Just a brief note because everybody’s busy and yadda yadda. Every two days at Tech I walk in/out the door and look up Lille Street and see two phantoms at the top of the hill.
It’s a woman and a little child… a little boy… mom and me.
This really happened… it must have been 1950 or thereabouts. Rob- you weren’t born yet…
but maybe you were on the way. Kim… you were still about 4 years away… twice a lifetime to a 2-year-old boy.
We lived on Summit Street… the light was fading… I guess mom was
waiting for dad to come home. I don’t know. There were all these lights and
engines moving at the bottom of the hill. To me, it was way cool… I pointed and asked, “What’s that?”
“That’s Maumee,” said mom. I decided somehow I was going
to go there. Sometime later dad gave me one of his business cards and told me to say, “I work at WKJG.” Maybe it was a little kid saying grown-up words selling more radio ads.
“But I work at Maumee,” I protested in my two-year old understanding. It was the bright lights and the motion. There was something going on there. Maybe it was exactly when it stopped being a Pastor factory and started being an engineer factory.
“Say, ‘I work at WKJG,’” dad corrected me. That was it. He went on to something else. I
had no idea what the second radio station… and the first television station (in1954) even meant. I was going to go to that bright whirly thing down the hill.
So I fucking made it. I work at Maumee. Just down the hill where there were all those
bright lights and sound and motion. The Cunningham Building was actually built in 1950; I
don’t know whether I saw the construction or whatever. I work at Maumee.
“Maumee” is still the name of the street that runs by the front of the building. Did you know the Black Ghetto neighborhood there is where our Grandfather grew up in a house that stood where there is now a sheet-metal fabrication shop? It was German then.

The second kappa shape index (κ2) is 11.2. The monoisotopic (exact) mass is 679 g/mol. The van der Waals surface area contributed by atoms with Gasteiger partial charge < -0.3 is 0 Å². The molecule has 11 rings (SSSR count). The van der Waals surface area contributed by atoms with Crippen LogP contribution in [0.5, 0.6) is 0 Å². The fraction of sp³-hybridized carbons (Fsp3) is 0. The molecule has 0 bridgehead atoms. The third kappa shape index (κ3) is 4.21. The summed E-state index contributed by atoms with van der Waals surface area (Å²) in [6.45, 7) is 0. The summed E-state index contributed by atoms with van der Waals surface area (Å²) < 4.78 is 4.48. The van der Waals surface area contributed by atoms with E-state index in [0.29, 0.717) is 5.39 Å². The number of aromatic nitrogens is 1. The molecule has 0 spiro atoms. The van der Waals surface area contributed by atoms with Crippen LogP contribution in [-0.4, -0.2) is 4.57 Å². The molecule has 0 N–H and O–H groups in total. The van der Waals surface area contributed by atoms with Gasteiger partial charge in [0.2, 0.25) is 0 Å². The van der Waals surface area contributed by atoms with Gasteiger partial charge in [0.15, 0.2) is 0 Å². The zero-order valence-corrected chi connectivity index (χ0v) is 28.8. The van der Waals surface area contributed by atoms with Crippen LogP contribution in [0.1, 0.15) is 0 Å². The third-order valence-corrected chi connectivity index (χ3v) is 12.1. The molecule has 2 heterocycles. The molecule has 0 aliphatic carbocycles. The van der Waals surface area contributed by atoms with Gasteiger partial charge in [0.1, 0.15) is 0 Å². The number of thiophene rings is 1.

They clustered around there… our ancestors did… in the 1880s when the neighborhood was a Lutheran Seminary, churches and a Lutheran graveyard where our Great and Great-Great Grandparents are buried now… just blocks away from where they lived.
That neighborhood was on fire in 1968 after Dr. King was murdered. I remember. It was no longer a German-speaking enclave. It was the oldest part of town, so it was Black. Lots of wood-frame houses. It went up like a tinder-box. Now, I work at Maumee.
None of the students remember the fires of 1968… and I don’t remember the German enclave of 1880. A few years back, I brought a stone from the church-front in Krumbach über Gießen and wedged it under the headstone of Georg and Katirina.
The light is fading, and night light whirls and dances will-o’-the-wisp among two-way time traveling tail lights. Maybe it was McCollough street, and I am seeing a phantoms of phantoms. Two things are certain: the small finger pointing and “that’s Maumee.”
From the window at the end of the hall I can see our old German enclave. There is Georg and Katerina, Jakob and Adeline, they squeezed Louis in there with a headstone the
size of a book. I barely remember Adeline. The rest were long gone before I got here.
It’s about the size of a corporate cubicle, back by the fence next to the tracks. How did the
Pullman Strike affect their lives? Were they strikers? Were they scabs? I speak to them in broken German on Memorial Days. I may be the last Jungen to visit that spot.
I want neither stone nor space. I will join the wisp and the wind, the stars and carbon. The children of earth are green things, the stones belong in mountains. The spirits spin through the winking lights of living brains, the signals of planets and pulsars.
That’s why I work at Maumee.